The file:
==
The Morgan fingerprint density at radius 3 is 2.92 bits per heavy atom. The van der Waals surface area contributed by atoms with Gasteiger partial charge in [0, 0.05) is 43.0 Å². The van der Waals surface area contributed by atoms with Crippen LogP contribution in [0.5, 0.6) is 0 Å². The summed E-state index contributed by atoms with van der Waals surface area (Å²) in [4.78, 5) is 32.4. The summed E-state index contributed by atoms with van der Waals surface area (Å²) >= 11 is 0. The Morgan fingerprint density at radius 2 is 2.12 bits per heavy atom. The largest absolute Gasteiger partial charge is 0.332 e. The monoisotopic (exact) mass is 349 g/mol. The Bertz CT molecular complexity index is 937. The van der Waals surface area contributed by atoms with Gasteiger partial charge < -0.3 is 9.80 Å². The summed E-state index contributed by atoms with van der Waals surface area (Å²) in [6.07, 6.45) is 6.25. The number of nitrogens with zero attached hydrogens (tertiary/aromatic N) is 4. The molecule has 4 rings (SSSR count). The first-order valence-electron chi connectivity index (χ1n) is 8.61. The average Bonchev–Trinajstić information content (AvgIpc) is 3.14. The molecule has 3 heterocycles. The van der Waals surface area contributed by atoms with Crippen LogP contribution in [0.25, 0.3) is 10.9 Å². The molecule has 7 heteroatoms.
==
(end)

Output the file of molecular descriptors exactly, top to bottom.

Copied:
The Morgan fingerprint density at radius 3 is 2.92 bits per heavy atom. The van der Waals surface area contributed by atoms with Gasteiger partial charge in [0, 0.05) is 43.0 Å². The van der Waals surface area contributed by atoms with Crippen LogP contribution in [0.5, 0.6) is 0 Å². The summed E-state index contributed by atoms with van der Waals surface area (Å²) in [4.78, 5) is 32.4. The summed E-state index contributed by atoms with van der Waals surface area (Å²) >= 11 is 0. The Morgan fingerprint density at radius 2 is 2.12 bits per heavy atom. The largest absolute Gasteiger partial charge is 0.332 e. The monoisotopic (exact) mass is 349 g/mol. The Bertz CT molecular complexity index is 937. The van der Waals surface area contributed by atoms with Gasteiger partial charge < -0.3 is 9.80 Å². The summed E-state index contributed by atoms with van der Waals surface area (Å²) in [6.07, 6.45) is 6.25. The number of nitrogens with zero attached hydrogens (tertiary/aromatic N) is 4. The molecule has 4 rings (SSSR count). The first-order valence-electron chi connectivity index (χ1n) is 8.61. The average Bonchev–Trinajstić information content (AvgIpc) is 3.14. The molecule has 3 heterocycles. The van der Waals surface area contributed by atoms with Crippen LogP contribution in [0.25, 0.3) is 10.9 Å². The molecule has 7 heteroatoms.